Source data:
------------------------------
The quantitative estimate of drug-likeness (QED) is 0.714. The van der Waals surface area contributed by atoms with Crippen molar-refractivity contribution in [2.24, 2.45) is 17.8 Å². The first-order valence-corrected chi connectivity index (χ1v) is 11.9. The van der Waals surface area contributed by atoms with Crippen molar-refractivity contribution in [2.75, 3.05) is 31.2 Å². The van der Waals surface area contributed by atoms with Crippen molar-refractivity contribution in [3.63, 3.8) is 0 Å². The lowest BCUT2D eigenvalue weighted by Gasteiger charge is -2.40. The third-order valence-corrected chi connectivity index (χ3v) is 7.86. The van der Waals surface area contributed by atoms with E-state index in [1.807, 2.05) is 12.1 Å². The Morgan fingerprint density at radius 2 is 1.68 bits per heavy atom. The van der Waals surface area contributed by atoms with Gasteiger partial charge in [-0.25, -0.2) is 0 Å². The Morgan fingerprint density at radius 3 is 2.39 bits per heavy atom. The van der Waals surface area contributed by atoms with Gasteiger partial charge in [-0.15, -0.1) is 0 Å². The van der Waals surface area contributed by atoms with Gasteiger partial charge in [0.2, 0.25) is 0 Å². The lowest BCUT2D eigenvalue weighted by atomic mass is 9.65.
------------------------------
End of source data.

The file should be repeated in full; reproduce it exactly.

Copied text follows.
The quantitative estimate of drug-likeness (QED) is 0.714. The van der Waals surface area contributed by atoms with Crippen molar-refractivity contribution in [2.24, 2.45) is 17.8 Å². The first-order valence-corrected chi connectivity index (χ1v) is 11.9. The van der Waals surface area contributed by atoms with Crippen molar-refractivity contribution in [2.75, 3.05) is 31.2 Å². The van der Waals surface area contributed by atoms with Crippen molar-refractivity contribution in [3.63, 3.8) is 0 Å². The lowest BCUT2D eigenvalue weighted by Gasteiger charge is -2.40. The third-order valence-corrected chi connectivity index (χ3v) is 7.86. The van der Waals surface area contributed by atoms with E-state index in [1.807, 2.05) is 12.1 Å². The Morgan fingerprint density at radius 2 is 1.68 bits per heavy atom. The van der Waals surface area contributed by atoms with Gasteiger partial charge in [-0.25, -0.2) is 0 Å². The Morgan fingerprint density at radius 3 is 2.39 bits per heavy atom. The van der Waals surface area contributed by atoms with Gasteiger partial charge in [-0.15, -0.1) is 0 Å². The van der Waals surface area contributed by atoms with Gasteiger partial charge in [0.2, 0.25) is 0 Å². The lowest BCUT2D eigenvalue weighted by atomic mass is 9.65.